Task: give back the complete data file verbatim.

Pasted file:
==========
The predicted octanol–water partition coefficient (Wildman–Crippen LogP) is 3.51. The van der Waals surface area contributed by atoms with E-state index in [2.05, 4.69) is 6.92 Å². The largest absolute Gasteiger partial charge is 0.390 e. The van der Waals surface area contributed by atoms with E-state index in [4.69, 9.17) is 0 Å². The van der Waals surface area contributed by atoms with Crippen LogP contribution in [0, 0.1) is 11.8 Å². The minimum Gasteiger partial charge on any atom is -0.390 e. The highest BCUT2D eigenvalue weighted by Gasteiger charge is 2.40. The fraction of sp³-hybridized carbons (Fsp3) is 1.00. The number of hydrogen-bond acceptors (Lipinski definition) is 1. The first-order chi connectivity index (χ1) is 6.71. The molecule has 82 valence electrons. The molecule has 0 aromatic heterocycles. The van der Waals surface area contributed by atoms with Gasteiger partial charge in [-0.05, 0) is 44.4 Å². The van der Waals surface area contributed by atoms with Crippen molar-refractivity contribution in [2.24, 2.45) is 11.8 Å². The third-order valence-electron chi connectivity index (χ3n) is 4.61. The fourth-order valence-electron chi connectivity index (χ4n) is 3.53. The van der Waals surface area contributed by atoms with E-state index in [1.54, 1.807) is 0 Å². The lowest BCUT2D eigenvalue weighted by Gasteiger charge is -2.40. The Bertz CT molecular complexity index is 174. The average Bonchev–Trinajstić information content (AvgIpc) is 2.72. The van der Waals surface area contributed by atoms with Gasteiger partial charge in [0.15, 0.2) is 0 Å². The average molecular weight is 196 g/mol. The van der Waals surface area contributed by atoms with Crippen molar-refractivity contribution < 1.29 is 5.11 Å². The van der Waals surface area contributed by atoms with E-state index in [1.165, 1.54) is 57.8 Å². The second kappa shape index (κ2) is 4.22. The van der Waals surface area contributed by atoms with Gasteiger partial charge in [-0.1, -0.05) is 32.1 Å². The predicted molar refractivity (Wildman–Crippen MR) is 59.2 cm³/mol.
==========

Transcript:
The predicted octanol–water partition coefficient (Wildman–Crippen LogP) is 3.51. The van der Waals surface area contributed by atoms with E-state index in [2.05, 4.69) is 6.92 Å². The largest absolute Gasteiger partial charge is 0.390 e. The van der Waals surface area contributed by atoms with E-state index in [4.69, 9.17) is 0 Å². The van der Waals surface area contributed by atoms with Crippen LogP contribution in [0, 0.1) is 11.8 Å². The minimum Gasteiger partial charge on any atom is -0.390 e. The highest BCUT2D eigenvalue weighted by Gasteiger charge is 2.40. The fraction of sp³-hybridized carbons (Fsp3) is 1.00. The number of hydrogen-bond acceptors (Lipinski definition) is 1. The first-order chi connectivity index (χ1) is 6.71. The molecule has 82 valence electrons. The molecule has 0 aromatic heterocycles. The van der Waals surface area contributed by atoms with Gasteiger partial charge in [-0.05, 0) is 44.4 Å². The van der Waals surface area contributed by atoms with Crippen molar-refractivity contribution in [2.24, 2.45) is 11.8 Å². The third-order valence-electron chi connectivity index (χ3n) is 4.61. The fourth-order valence-electron chi connectivity index (χ4n) is 3.53. The van der Waals surface area contributed by atoms with E-state index in [1.54, 1.807) is 0 Å². The lowest BCUT2D eigenvalue weighted by Gasteiger charge is -2.40. The Bertz CT molecular complexity index is 174. The average Bonchev–Trinajstić information content (AvgIpc) is 2.72. The van der Waals surface area contributed by atoms with Gasteiger partial charge in [0.15, 0.2) is 0 Å². The average molecular weight is 196 g/mol. The van der Waals surface area contributed by atoms with Crippen molar-refractivity contribution < 1.29 is 5.11 Å². The van der Waals surface area contributed by atoms with E-state index in [1.165, 1.54) is 57.8 Å². The second kappa shape index (κ2) is 4.22. The van der Waals surface area contributed by atoms with Gasteiger partial charge in [-0.1, -0.05) is 32.1 Å². The predicted molar refractivity (Wildman–Crippen MR) is 59.2 cm³/mol.